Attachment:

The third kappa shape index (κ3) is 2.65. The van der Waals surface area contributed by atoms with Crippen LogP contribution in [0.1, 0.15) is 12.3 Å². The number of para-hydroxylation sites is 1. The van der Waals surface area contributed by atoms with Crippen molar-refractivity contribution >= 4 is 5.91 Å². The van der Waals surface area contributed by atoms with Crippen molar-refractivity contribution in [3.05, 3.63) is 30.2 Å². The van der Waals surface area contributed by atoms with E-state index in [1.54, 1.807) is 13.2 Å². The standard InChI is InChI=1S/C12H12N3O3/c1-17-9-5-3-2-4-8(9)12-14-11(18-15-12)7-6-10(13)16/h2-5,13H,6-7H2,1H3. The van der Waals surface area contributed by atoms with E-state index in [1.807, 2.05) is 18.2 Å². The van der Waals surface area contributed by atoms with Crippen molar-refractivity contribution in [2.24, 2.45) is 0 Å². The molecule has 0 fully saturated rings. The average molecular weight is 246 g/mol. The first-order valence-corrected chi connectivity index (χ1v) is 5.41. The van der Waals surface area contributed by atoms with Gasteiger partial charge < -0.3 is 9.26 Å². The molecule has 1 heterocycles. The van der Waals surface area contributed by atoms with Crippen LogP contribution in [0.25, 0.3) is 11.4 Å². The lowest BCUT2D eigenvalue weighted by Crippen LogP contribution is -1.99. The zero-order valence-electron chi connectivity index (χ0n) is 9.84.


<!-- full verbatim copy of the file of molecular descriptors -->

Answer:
The third kappa shape index (κ3) is 2.65. The van der Waals surface area contributed by atoms with Crippen LogP contribution in [0.1, 0.15) is 12.3 Å². The number of para-hydroxylation sites is 1. The van der Waals surface area contributed by atoms with Crippen molar-refractivity contribution >= 4 is 5.91 Å². The van der Waals surface area contributed by atoms with Crippen molar-refractivity contribution in [3.05, 3.63) is 30.2 Å². The van der Waals surface area contributed by atoms with E-state index in [1.54, 1.807) is 13.2 Å². The standard InChI is InChI=1S/C12H12N3O3/c1-17-9-5-3-2-4-8(9)12-14-11(18-15-12)7-6-10(13)16/h2-5,13H,6-7H2,1H3. The van der Waals surface area contributed by atoms with E-state index in [1.807, 2.05) is 18.2 Å². The van der Waals surface area contributed by atoms with Crippen molar-refractivity contribution in [2.24, 2.45) is 0 Å². The molecule has 0 fully saturated rings. The average molecular weight is 246 g/mol. The first-order valence-corrected chi connectivity index (χ1v) is 5.41. The van der Waals surface area contributed by atoms with Gasteiger partial charge < -0.3 is 9.26 Å². The molecule has 1 heterocycles. The van der Waals surface area contributed by atoms with Crippen LogP contribution in [0.25, 0.3) is 11.4 Å². The lowest BCUT2D eigenvalue weighted by Crippen LogP contribution is -1.99. The zero-order valence-electron chi connectivity index (χ0n) is 9.84.